My intention in this blog post is to briefly discuss South Africa’s food price inflation data for October 2020, which showed a sharp increase to a level last seen in August 2017, as illustrated below in Exhibit 1 below.
South Africa’s food price inflation accelerated to 5.6% y/y in October 2020 from 4.2% in the previous month, and well above the average of 4.4% for the first nine months of the year. This was broad-based and reflective of the agriculture commodity price increases we have observed in the past few months. I will single out a few, with higher weighting on the food price inflation basket, namely: (1) Bread and cereals, (2) Meat, (3) Vegetables, (4) Milk, eggs and cheese, and (5) Oils and fats.
First, the increases in bread and cereals price inflation mirrors, although to a limited extent, the surge in grains prices that’s been underway over the past couple of months (see Exhibit 2). The South African grains prices were pushed higher mainly by the weaker domestic currency, stronger demand in the Southern Africa region and also the Far East, as well as generally higher global grains prices, which are, in turn, supported by strong demand from China. This happened despite the country having received its second-largest maize harvest in history in 2019/20, about 15.4 million tonnes.
Second, the decline is slaughtering rate in red meat (aside from cattle), along with the recent increase in poultry import tariffs are amongst the factors that have provided an increase in meat price inflation. Moreover, there is also an element of base effects as meat price inflation was fairly subdued in 2019.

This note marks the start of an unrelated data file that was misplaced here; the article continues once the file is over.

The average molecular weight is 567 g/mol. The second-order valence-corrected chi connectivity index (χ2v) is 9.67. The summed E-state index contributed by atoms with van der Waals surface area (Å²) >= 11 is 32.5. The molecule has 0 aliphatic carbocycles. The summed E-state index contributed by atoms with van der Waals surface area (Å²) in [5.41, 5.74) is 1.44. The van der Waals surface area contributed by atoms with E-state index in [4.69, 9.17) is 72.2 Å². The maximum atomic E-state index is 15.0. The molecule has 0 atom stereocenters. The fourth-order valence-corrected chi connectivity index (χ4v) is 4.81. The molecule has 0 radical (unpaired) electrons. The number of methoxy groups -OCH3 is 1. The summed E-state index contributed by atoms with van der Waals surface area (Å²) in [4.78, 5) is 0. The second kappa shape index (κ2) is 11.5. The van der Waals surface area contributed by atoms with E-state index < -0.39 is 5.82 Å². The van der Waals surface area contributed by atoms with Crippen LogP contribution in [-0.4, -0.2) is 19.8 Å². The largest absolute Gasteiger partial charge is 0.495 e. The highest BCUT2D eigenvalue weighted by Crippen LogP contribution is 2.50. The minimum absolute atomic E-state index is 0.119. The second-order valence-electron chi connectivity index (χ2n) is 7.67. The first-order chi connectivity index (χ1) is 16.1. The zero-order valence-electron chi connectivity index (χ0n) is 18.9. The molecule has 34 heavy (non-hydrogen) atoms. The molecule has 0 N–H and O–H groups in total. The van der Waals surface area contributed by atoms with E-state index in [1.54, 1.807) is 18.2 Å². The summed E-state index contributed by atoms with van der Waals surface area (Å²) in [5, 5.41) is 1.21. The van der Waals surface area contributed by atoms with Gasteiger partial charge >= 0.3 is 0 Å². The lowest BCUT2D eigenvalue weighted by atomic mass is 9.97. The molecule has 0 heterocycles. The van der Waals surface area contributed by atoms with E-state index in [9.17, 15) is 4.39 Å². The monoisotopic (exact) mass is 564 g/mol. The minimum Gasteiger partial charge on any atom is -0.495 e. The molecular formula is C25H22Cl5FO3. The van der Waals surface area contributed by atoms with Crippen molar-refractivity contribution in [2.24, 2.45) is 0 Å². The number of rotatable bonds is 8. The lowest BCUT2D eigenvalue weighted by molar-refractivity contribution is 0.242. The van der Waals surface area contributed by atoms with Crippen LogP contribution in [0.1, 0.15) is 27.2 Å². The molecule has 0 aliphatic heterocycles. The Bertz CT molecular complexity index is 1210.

Third, South Africa had a fairly good season in field crops and horticulture (fruit and vegetable) perspective, but that was only at the aggregate level. Some important vegetables which include potatoes saw prices rising in the past few weeks because of lower harvest in central and northern regions of South Africa. But this is all temporary. The outlook for the 2020/21 production season is positive, with prospects of La Nina induced rains.
Fourth, the increase in milk, eggs and cheese category of the food price inflation was a surprise as total raw milk purchases and supplies in the country have generally been higher than the previous five years, according to reports from the South African Milk Processors’ Organisation. Perhaps, this somewhat reflects the global dynamics, where milk prices have generally been at higher levels compared to 2019, according to the FAO Dairy Price Index.
Lastly, the acceleration in oils and fats price inflation is partly influenced by the weaker domestic currency in the past few months. South Africa remains a net importer of vegetable oils and therefore exposed to exchange rate risks. Moreover, the global vegetable oil prices have generally been at higher levels in recent months, boosted, in part, by the growing demand from China. These dynamics influenced price levels that we observed in the South African market.
Nevertheless, this is all history, and many people are probably more interested in the outlook view going into 2021. Here I am generally optimistic that South Africa’s food price inflation might not exceed an average of 5% y/y in 2021. The expected Lan Nina rains will help boost the domestic harvest; but importantly harvest across Southern Africa, which will lessen pressure and demand for South African products. This, in turn, could lead to softer agricultural commodities prices and contain food price inflation at comfortable levels. The strengthening domestic currency also bodes well for products the country imports such as vegetable oils and fats.
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